Week One – a bit of a blur

November 11th, 2005

Goodness me, doesn’t time fly? I’ve been at Rothera for ten days now, and have only just got time to sit down and write another blog entry. “Freshers Week” here at the University of Antarctica is definitely a busy time – here are some of the things I’ve been doing:

  • Base training: how to use the shredder and baler to dispose of waste; where to go to get toothpaste/suncream/razors and the like; first aid refresher; skidoo and Gator (wheeled buggy) driving lessons; health and safety
  • Basic field training: ropes and harnesses; snow anchors; walking on snow slopes; ice axe arrests; linked travel (walking roped up so that if one person goes down a crevasse, the other can rescue them); use of crampons and ice screws. We also did basic campcraft, which involved putting up tents and staying overnight on the skiway, which is on the mountainside above the base. You can’t see the base from there, so putting up our tents in a 30-50 knot wind was a taste of the “real Antarctic”. But they didn’t blow away, and we were all pretty warm in the morning, thanks to the immensely warm BAS sleeping system.
  • Learning the job: talking to field parties on the radio, talking to aeroplanes, passing messages to people and dealing with the computer system. We’ve been doing a lot of flying recently to put depots of fuel in for the start of the field season, so I’ve had a lot of time in the tower doing flight following. Several days this week I’ve been working from 0700 until 2130. Now that we have two more radio operators, Pete and Owen (they arrived on the Dash7 earlier this week) we should have a more reasonable workload.
  • Skiing: I’ve had one lesson, and am enjoying it. I’ve not managed to get out since, due to work pressures and variable weather
  • Wildlife spotting: I’ve seen one Adelie penguin (from a distance), and been introduced to Bubba, the “base skua” – skuas are large brown birds, looking like a big fluffy seagull sprayed mud-brown, and they scavenge whatever they can find – penguin eggs, carrion, whatever. Rothera’s had base skuas since it began – the original pair were called George and Mildred – but Bubba appeared last year to take over the territory after George finally passed away. They have a voracious appetite – apparently George was known to be able to eat 7 cold sausages and still just about take off!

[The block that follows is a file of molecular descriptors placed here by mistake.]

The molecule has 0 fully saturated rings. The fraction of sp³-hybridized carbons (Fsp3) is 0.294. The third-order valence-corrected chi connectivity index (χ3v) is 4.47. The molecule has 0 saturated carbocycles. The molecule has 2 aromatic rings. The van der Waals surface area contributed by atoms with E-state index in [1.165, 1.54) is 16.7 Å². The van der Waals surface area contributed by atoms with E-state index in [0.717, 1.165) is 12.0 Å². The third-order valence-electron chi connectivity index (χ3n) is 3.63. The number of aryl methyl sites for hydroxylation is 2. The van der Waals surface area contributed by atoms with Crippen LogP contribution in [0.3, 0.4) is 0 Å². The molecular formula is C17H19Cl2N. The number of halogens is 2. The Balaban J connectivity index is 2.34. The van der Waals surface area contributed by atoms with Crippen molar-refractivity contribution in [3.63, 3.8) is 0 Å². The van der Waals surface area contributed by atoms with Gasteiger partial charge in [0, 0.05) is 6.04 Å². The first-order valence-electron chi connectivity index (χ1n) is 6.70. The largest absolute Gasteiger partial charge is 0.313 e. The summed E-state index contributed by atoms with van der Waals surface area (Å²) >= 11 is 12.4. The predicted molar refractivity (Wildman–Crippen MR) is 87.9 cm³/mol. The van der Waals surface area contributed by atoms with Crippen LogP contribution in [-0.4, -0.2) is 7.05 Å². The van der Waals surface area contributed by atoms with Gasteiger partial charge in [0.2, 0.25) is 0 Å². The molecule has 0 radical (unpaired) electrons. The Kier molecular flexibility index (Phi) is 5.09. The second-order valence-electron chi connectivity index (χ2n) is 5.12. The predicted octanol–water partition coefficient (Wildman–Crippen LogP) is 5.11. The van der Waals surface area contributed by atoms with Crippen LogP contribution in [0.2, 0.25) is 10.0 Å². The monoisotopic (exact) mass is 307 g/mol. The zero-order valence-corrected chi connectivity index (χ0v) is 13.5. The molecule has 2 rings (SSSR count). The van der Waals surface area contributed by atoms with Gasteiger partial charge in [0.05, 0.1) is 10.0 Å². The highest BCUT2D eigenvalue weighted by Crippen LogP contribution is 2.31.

• Co-piloting: this is a bit of a jolly, but for work reasons! The Twin Otters are certified to fly with a single pilot, but BAS rules say that no-one leaves the base perimiter alone. The solution: people from round the base get allocated to co-pilot on routine flights, keeping the pilot company and getting to see more of the world beyond Rothera Point. I went to Fossil Bluff on a fuel run: we have a hut there that’s manned during the summer (it was a wintering station in the 1960s) and a huge fuel dump that’s used to refueld the planes as they fly further south. Most of the journey was cloudy, but I did get to see the huge rock formations around Fossil Bluff as Alan (the pilot) wanted to do some recces for work later in the season. Flying low over big mountains and glacial valleys affords a pretty stunning view.
  • Recreation: Saturday night is always a special evening at Rothera: there’s a more formal meal at 8pm, followed by general drinking and merriment. As it was a clear evening, we sat outside before dinner, drinking G&Ts on the verandah in our shirt-sleeves – the strong sunshine makes you feel warm even though the temperature was -5 Celcius. On Sunday evening, much later, I managed to speak to a chap in Alaska on the amateur radio frequencies, and he was having colder weather than us, much to his surprise!

Anyway, I’ll try and write more, and take more pictures this week.

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